The Live Web and Washington
BY Micah L. Sifry | Thursday, March 12 2009
I've been multitasking this morning, catching up on email and glancing at Twitter, and three times I've noticed the power of the live, interactive web as a new factor in my life.
First, I noticed that a conference at Columbia University that I'm planning to attend tomorrow, on "The Future of Watchdog Journalism," was streaming its session live onto the web via BlogTalkRadio. I had thought I was going to attend this morning too but woke up still fighting a cold that I've had since the weekend. Discovering that I could listen in live, or play back a session that I missed, made it possible for me to stay home and get other things done while catching James Risen, for example, talk about how national security journalism is in real peril. Very useful.
Second, Nancy noticed that incoming US CIO Vivek Kundra was speaking live at the FOSE conference in DC and that we could catch the gist of his remarks by following the Twitter feed from the conference. The breaking news that the FBI was searching Kundra's old DC office in connection with a bribery case soon grabbed our attention, also via Twitter.
And then third, and most gripping, was a tweet from Andy Carvin (NPR's new media macher), relaying the fact that the International Space Station was going into a high alert: "Intl Space Station crew holing up in case of debris collision in the next 10-15 mins." He then passed along a tweet from @tavigreiner who wrote, "NASA to ISS crew just now: 'We wish you the best' - sure underscores the reality of the threat."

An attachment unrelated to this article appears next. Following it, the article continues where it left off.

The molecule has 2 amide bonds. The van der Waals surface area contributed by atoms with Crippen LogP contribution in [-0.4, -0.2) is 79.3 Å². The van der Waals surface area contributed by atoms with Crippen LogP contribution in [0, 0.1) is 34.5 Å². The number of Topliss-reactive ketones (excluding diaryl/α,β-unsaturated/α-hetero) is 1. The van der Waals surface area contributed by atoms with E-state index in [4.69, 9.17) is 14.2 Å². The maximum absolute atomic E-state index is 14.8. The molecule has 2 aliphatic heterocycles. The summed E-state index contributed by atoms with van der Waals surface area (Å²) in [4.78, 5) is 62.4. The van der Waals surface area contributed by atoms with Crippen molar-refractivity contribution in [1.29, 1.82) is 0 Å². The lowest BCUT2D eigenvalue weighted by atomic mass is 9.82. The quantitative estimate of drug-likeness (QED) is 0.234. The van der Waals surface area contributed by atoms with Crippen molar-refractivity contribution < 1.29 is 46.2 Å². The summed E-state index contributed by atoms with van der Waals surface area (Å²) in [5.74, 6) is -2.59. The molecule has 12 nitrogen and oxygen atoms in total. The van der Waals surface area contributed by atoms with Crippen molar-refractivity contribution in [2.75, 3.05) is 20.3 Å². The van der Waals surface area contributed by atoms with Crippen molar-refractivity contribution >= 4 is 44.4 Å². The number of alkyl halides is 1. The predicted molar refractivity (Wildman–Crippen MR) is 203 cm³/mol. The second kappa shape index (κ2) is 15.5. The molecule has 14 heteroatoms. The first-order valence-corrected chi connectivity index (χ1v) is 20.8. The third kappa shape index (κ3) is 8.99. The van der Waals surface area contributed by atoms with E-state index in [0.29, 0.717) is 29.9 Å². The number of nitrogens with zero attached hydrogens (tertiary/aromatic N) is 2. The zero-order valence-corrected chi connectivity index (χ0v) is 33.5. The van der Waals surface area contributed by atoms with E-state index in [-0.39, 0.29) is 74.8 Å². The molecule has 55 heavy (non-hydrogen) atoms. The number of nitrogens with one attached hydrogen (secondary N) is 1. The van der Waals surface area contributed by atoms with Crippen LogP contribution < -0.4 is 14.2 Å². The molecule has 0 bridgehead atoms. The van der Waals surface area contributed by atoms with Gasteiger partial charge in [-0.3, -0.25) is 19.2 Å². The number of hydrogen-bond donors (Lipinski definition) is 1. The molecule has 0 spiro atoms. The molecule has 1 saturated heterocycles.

I soon discovered from following their tweets that the good folks at NASA.gov provide a live audio feed of communications between the space station crew and the ground crew that supports them. And then next thing you know I was listening in as they went through the steps of, in effect, battening down the hatches, hunkering down in the Soyuz capsule attached to the station, and then, once the emergency was over, going through the steps of restoring normalcy to the station.
Wow. Every day, the world live web is becoming more of a compelling reality. Which raises a question for everyone working in the political arena: if a private conference and private citizens can provide live news feeds, including live audio, to the web...and the astronauts in the International Space Station can have a live audio feed to the web...why can't our elected representatives and top government officials also provide a live feed to their public activities?
Hello Washington, are you listening? We are.
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